There is no hiding the fact that, at first, microphone selection is daunting. This is a bit of a theme when it comes to audio. Don’t worry though, most of these challenges resolve themselves with time and experience.
High-quality audio is arguably more important now than ever before. Seeing a wireless pack during a YouTube video and hearing correspondingly good sound puts a smile on my face. With a sea of content available online, quality absolutely matters.
Sound engineering used to come across a lot more like, well, engineering. Microphones felt like a jumble of models, designs, and exotic price ranges. All bound by the physics of sound, or sometimes the sound of physics, one can never be sure of choosing the right mic when first getting a handle on things. The point is that good sound used to be quite a bit more difficult and required a hefty investment of upfront knowledge. This does not diminish the value of seeking degrees and certifications in sound engineering. Rather, that the concepts taught in those programs have been steadily gaining more mainstream adoption. Even the academic route has started offering more options in terms of a more technical or musical curriculum and approach. The sound engineers of 30 years ago were also dual majoring in electrical engineering. How times change.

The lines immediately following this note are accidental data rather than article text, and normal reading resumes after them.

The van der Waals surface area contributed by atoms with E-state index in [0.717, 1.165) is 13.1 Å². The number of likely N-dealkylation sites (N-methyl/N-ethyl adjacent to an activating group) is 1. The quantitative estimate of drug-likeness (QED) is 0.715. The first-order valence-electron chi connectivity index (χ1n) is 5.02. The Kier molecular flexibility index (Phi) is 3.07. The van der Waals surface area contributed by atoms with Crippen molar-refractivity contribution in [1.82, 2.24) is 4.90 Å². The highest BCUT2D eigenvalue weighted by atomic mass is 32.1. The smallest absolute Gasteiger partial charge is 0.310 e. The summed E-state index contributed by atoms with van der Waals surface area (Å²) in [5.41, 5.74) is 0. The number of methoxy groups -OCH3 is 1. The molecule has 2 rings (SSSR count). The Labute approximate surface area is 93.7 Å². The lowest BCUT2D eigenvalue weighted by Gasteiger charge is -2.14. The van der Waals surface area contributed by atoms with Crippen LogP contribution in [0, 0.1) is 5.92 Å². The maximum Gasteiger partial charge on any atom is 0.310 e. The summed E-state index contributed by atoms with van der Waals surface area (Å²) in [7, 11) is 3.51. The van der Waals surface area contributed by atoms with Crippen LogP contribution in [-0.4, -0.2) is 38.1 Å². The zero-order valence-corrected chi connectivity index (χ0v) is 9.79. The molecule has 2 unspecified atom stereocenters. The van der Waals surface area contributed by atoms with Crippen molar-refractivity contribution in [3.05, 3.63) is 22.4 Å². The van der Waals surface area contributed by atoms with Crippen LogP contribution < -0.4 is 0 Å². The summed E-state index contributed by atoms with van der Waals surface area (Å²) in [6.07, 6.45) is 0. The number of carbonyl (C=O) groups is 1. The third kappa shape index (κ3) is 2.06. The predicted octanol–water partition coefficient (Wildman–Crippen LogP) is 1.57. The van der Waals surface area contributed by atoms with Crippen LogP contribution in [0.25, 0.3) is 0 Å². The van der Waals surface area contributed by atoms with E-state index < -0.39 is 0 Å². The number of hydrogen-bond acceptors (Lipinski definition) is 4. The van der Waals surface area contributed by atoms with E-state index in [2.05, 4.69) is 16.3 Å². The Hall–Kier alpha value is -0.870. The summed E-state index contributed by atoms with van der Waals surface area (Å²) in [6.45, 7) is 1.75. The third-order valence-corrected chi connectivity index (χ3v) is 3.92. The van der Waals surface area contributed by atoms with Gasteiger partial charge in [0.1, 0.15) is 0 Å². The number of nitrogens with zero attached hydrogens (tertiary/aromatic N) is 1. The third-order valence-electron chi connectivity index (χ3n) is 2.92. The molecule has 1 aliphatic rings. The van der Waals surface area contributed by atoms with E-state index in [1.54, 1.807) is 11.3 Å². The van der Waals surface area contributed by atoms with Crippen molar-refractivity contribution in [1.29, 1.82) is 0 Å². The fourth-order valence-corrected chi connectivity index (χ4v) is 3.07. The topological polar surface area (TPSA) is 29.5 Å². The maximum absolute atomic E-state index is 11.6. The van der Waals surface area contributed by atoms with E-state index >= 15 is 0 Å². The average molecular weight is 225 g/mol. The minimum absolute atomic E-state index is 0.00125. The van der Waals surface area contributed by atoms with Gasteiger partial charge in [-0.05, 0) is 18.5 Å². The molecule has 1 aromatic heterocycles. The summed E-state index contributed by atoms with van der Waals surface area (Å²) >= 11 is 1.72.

Fast forward to today and the barrier to entry into professional audio has significantly dropped in the last decade, both in terms of knowledge and equipment. The amazing range of products and accessible price points has made microphone selection much easier.
Microphone designs and patterns
The majority of microphones fall into one of two camps, dynamic or condenser. Condensers require external power, +48v of phantom power, while dynamic microphones work as-is. We will not be including ribbon microphones in this article, there have been some pretty amazing developments in making ribbon microphones more robust.
For more detailed information on microphones including design, positioning, including ribbon microphones you can refer to our article on microphone placement.
After the design, a microphone’s next most important characteristic is its polar pattern. This determines directionality and is a common reason for a particular microphone selection.